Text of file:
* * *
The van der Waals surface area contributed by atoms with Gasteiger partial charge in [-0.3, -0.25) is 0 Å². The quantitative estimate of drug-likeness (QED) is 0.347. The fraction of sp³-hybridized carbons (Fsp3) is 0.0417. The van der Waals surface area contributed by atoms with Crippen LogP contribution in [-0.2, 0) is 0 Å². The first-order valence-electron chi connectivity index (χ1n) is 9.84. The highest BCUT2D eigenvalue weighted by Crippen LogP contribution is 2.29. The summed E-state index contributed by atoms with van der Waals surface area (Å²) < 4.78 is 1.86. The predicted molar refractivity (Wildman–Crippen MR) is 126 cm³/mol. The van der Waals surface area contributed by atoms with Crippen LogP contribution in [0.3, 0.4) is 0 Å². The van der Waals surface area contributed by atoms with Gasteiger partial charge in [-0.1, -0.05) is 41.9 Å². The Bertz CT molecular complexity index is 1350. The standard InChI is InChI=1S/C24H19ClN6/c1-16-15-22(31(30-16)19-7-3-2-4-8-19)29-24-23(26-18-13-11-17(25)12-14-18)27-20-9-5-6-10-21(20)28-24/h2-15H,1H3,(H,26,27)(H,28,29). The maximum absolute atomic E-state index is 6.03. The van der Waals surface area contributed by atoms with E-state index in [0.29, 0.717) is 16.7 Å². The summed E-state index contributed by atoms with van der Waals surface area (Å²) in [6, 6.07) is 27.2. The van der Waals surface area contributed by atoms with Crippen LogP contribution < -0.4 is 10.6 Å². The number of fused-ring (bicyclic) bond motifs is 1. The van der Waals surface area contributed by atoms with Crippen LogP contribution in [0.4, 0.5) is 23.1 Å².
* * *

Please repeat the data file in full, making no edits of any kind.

The van der Waals surface area contributed by atoms with Gasteiger partial charge in [-0.3, -0.25) is 0 Å². The quantitative estimate of drug-likeness (QED) is 0.347. The fraction of sp³-hybridized carbons (Fsp3) is 0.0417. The van der Waals surface area contributed by atoms with Crippen LogP contribution in [-0.2, 0) is 0 Å². The first-order valence-electron chi connectivity index (χ1n) is 9.84. The highest BCUT2D eigenvalue weighted by Crippen LogP contribution is 2.29. The summed E-state index contributed by atoms with van der Waals surface area (Å²) < 4.78 is 1.86. The predicted molar refractivity (Wildman–Crippen MR) is 126 cm³/mol. The van der Waals surface area contributed by atoms with Crippen LogP contribution in [0.3, 0.4) is 0 Å². The van der Waals surface area contributed by atoms with Gasteiger partial charge in [-0.1, -0.05) is 41.9 Å². The Bertz CT molecular complexity index is 1350. The standard InChI is InChI=1S/C24H19ClN6/c1-16-15-22(31(30-16)19-7-3-2-4-8-19)29-24-23(26-18-13-11-17(25)12-14-18)27-20-9-5-6-10-21(20)28-24/h2-15H,1H3,(H,26,27)(H,28,29). The maximum absolute atomic E-state index is 6.03. The van der Waals surface area contributed by atoms with E-state index in [0.29, 0.717) is 16.7 Å². The summed E-state index contributed by atoms with van der Waals surface area (Å²) in [6, 6.07) is 27.2. The van der Waals surface area contributed by atoms with Crippen LogP contribution < -0.4 is 10.6 Å². The number of fused-ring (bicyclic) bond motifs is 1. The van der Waals surface area contributed by atoms with Crippen LogP contribution in [0.4, 0.5) is 23.1 Å².